• As I mentioned before, we aren't especially concerned with trying to win the game. Instead, we're trying to generate value and trust that in one way or another, that value will win us the game. That played out time and time again in our matches, with opponents often scooping at 25 or even 30 life simply because they knew they couldn't overcome our enters-the-battlefield value. 
  • Heading into our matches, I was worried about Oko, Thief of Crowns. Some people had been reporting that they were playing against Oko more than 50% of the time in Brawl. Somehow, we didn't play against Oko, Thief of Crowns a single time, and in our small sample of Brawl matches, the metagame actually looked very diverse as we played seven different commanders in our seven matches. 
  • While I'm pretty happy with the deck, I realized after the matches that we were playing Evolving Wilds over Fabled Passage. Apart from budget concerns (i.e. not having enough rare wildcards), Fabled Passage is a strict upgrade on Evolving Wilds, so feel free to make the swap if you have Fabled Passage in your collection. Another card to consider is Hydroid Krasis. Even though it doesn't work with Yarok, it is a very powerful card in our colors, and a Brawl deck can never have too many card-draw spells.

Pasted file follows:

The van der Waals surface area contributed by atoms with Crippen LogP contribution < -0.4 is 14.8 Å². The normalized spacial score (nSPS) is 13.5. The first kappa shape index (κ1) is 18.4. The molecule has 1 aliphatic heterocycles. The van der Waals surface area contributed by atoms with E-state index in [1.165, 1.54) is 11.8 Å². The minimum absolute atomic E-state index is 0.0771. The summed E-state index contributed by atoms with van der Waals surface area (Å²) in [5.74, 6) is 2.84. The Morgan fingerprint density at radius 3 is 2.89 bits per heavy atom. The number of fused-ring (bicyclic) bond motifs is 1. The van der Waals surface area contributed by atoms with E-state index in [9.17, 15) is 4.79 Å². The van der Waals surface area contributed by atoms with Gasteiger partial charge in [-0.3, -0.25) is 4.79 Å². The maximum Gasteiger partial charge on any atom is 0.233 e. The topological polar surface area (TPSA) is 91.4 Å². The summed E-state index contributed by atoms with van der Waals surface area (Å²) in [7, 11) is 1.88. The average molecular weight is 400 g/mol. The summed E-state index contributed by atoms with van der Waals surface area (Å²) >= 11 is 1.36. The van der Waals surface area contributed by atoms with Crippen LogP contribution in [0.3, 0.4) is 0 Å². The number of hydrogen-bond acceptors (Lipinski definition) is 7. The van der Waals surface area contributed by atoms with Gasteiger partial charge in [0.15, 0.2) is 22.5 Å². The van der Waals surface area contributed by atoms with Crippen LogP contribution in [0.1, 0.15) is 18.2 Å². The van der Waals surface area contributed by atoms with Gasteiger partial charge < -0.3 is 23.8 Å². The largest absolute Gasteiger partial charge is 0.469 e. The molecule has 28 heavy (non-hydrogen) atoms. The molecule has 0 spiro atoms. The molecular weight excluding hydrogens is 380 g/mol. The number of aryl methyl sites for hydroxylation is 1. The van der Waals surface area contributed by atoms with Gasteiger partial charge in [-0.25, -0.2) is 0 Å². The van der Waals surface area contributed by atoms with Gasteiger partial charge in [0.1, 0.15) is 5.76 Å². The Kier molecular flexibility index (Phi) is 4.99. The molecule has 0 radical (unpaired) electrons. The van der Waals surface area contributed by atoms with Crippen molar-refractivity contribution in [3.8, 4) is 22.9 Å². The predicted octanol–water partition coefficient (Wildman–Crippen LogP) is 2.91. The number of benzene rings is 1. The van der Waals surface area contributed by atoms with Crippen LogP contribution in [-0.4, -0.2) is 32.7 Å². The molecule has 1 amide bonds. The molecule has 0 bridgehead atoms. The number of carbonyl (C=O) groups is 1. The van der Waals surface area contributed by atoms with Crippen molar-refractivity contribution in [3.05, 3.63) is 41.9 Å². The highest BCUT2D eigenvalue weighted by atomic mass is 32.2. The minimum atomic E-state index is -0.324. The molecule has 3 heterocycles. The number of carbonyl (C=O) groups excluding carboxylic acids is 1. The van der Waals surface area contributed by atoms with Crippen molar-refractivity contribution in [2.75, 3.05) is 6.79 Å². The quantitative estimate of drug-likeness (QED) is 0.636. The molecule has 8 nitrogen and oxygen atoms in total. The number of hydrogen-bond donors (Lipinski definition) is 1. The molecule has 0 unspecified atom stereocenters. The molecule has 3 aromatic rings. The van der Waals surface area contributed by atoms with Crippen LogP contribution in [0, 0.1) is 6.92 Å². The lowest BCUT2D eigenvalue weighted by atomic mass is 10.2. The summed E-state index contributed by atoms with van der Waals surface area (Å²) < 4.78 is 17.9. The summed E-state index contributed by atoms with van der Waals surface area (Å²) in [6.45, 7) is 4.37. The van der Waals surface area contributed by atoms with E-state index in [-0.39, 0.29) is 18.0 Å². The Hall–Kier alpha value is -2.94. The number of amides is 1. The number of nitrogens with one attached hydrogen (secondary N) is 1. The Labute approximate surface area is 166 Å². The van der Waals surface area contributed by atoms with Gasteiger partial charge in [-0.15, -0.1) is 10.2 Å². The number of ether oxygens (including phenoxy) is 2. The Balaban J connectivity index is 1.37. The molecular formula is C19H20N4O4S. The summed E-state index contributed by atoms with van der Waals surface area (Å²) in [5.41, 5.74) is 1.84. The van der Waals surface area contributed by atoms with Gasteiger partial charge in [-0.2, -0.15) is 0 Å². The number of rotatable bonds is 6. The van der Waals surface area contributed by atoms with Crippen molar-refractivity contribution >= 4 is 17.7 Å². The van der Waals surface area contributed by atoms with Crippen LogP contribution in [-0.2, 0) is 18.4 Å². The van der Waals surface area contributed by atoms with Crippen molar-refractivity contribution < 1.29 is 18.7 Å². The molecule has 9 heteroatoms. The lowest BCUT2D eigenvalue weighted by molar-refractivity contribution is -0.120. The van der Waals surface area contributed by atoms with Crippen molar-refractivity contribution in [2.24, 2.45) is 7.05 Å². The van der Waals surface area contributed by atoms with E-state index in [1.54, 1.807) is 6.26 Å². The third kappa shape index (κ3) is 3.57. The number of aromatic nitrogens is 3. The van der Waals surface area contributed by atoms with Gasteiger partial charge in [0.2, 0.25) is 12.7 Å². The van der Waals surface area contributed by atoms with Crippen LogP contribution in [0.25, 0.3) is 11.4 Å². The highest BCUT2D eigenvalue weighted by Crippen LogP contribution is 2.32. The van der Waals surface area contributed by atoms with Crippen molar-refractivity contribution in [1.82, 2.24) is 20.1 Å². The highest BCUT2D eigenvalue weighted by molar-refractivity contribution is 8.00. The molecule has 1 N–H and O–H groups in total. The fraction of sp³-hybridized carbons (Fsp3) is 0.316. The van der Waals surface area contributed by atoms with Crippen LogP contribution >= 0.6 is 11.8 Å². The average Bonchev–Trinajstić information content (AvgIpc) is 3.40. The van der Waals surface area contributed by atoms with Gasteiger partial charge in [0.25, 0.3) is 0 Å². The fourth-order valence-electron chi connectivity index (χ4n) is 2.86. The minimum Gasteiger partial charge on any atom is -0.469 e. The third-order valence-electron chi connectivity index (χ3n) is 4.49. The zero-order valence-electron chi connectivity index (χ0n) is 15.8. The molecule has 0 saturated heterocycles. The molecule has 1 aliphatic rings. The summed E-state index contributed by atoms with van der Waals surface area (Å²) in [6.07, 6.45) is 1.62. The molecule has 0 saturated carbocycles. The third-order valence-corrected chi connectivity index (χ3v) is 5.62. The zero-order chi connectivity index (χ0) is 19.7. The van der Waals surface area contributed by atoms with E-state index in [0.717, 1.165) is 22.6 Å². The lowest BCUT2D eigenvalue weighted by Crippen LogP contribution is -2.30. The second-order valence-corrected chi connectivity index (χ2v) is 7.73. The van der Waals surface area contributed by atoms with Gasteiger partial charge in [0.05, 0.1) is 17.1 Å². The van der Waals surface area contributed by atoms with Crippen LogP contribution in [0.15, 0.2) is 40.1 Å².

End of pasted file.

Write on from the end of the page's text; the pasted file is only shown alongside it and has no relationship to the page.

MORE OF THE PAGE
• So, should you play Yarakamonicon in Brawl? While I think the deck is very good and I play on continuing to play it, the beauty of formats like Commander and Brawl is that you can play whatever playstyle you enjoy. If you like drawing cards and enters-the-battlefield value, I'd recommend Yarokamonicon, but a ton of other sweet commanders are available in the format as well, so you should be able to find one that fits your playstyle (for some ideas, check out the Ready to Brawl article series that went up this week). 
  • One last recommendation, this time for Wizards: add Brawl as a fully supported format. Right now, both Standard and Limited are in the worst place they have been since Arena has been available, which means there isn't a whole lot of fun to be had on Arena at the moment (unless you really like Oko mirrors in Constructed or mill mirrors in Draft). Having Brawl as an evergreen format available seven days a week would give players something to do on the client while Standard and Limited aren't fun. Right now, there's a risk that people will simply stop playing Magic altogether and switch to a different game. I had a ton of fun playing Brawl, and it would be nice to be able to do it more than just once a week, especially right now, while other formats are in a rough place.


Anyway, that's all for today. Do you want more Brawl content in the future? Let us know in the comments! Oh yeah, and don't forget to vote for next week's deck by liking, commenting on, and subscribing to Instant Deck Tech videos! As always, leave your thoughts, ideas, opinions, and suggestions, and you can reach me on Twitter @SaffronOlive or at